High Technology and certifications. It’s a trend that goes up and down, but hasn’t yet achieved the same commonality as certification exams in other fields, such as passing the bar for lawyers, RN for nursing, DDS for dentists, etc. For decades, there have been certifications in specialized areas of high tech, including security. What you or your organization makes of them is probably unique to you.

Three primary providers (that provide non product / non vendor specific certification) that are often referenced for Security Certifications are (ISC)2, ISACA and SANS. All of these programs (as well as others, such as CompTIA Security+, and other less commonly referenced certs) offer significant value to both organizations that employ security resources, as well as the people who want to work in the security field. This doesn’t mean that the certifications are without everything from reservations to detractors, who feel that without an industry standard (like passing the bar is for lawyers) that the security committee bodies can’t really prove overall current and practical knowledge.

Right now, when popular media declares negative unemployment in the security space, these certifications are booming. For employees, or the unemployed, certification is believed to be a great way to provide more value, and receive more money. However, their very popularity is causing people in the field to consider a more nuanced view of them than Cert==Awesomely skilled person who can do this in the real world.

What does this mean to you? Well, it depends.

On the corporate side:

  • Are you in a large enterprise recruiting new security people? You probably provide internal training budget, and have an existing security department, which allows for career advancement through training to higher levels in that department.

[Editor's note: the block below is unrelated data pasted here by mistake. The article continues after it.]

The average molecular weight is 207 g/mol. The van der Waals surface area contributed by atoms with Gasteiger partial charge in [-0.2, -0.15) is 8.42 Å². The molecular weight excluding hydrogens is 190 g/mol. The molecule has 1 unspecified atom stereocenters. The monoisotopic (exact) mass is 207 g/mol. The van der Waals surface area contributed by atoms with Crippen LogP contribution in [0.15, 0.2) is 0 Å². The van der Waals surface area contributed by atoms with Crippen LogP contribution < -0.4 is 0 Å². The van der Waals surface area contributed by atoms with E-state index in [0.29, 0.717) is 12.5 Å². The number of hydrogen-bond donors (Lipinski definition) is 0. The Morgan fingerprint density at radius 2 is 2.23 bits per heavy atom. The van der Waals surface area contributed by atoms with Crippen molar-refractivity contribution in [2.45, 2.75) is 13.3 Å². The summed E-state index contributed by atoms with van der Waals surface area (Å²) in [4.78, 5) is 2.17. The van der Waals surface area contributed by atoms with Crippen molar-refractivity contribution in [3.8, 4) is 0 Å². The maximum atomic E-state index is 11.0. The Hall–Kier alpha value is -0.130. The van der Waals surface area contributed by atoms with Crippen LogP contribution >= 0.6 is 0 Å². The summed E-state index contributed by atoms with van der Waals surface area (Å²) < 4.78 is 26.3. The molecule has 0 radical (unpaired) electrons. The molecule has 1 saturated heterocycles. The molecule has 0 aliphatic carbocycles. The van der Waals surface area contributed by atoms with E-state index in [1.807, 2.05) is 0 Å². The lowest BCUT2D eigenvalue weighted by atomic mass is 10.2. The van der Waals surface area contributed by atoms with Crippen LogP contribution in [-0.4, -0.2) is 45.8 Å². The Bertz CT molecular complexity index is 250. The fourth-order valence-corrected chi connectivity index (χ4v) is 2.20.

• Are you in a small to medium business recruiting new security people? You may or may not have a security team already. If you don’t, you are essentially interviewing on faith. You are using the existence of a certification on a resume to validate candidates have some kind of empirical proof that they know what they say they do. You may not have the resources internally to interview them for depth of knowledge in the security field. This is the roughest place to be. Security certifications do provide some validation of knowledge; but have varying levels of how practical that knowledge really is. Having a strong technical interview on areas you do have internal subject matter experts and combining those outputs with references are really the best way to go for real validation of skills.

As a candidate for a position or promotion:

  • Are you in a large enterprise with an existing security department? In many cases, certification is something paid for by the organization; and can allow you to achieve promotion more readily; and create a SMART set of quarterly goals that may even earn you additional bonus money for performance against those goals (assuming you pass.)
  • Are you in a SMB? Does it have a security team? Here it’s more nebulous. Many organizations are uncomfortable with the high costs it takes to go to a physical training session, buy reading material and pay for the exam. For SANS certifications, this could be upwards of a 4K investment per person. However, you can challenge exams, or do remote training, which brings the cost down. Like the enterprises, certifications absolutely have an impact on quarterly goals and promote-ability.

Are you unemployed?

  • This is pretty unambiguous if you have an option. Some states and organizations are more proactive in helping the unemployed achieve certification than others. The letters achieved by a certification are absolutely used by HR departments (and others) to vet resumes, especially in times (like now) of high unemployment. Having a 4 letter acronym behind your name can be a serious helping to getting face time in an interview.

Diploma image courtesy of Shutter Stock

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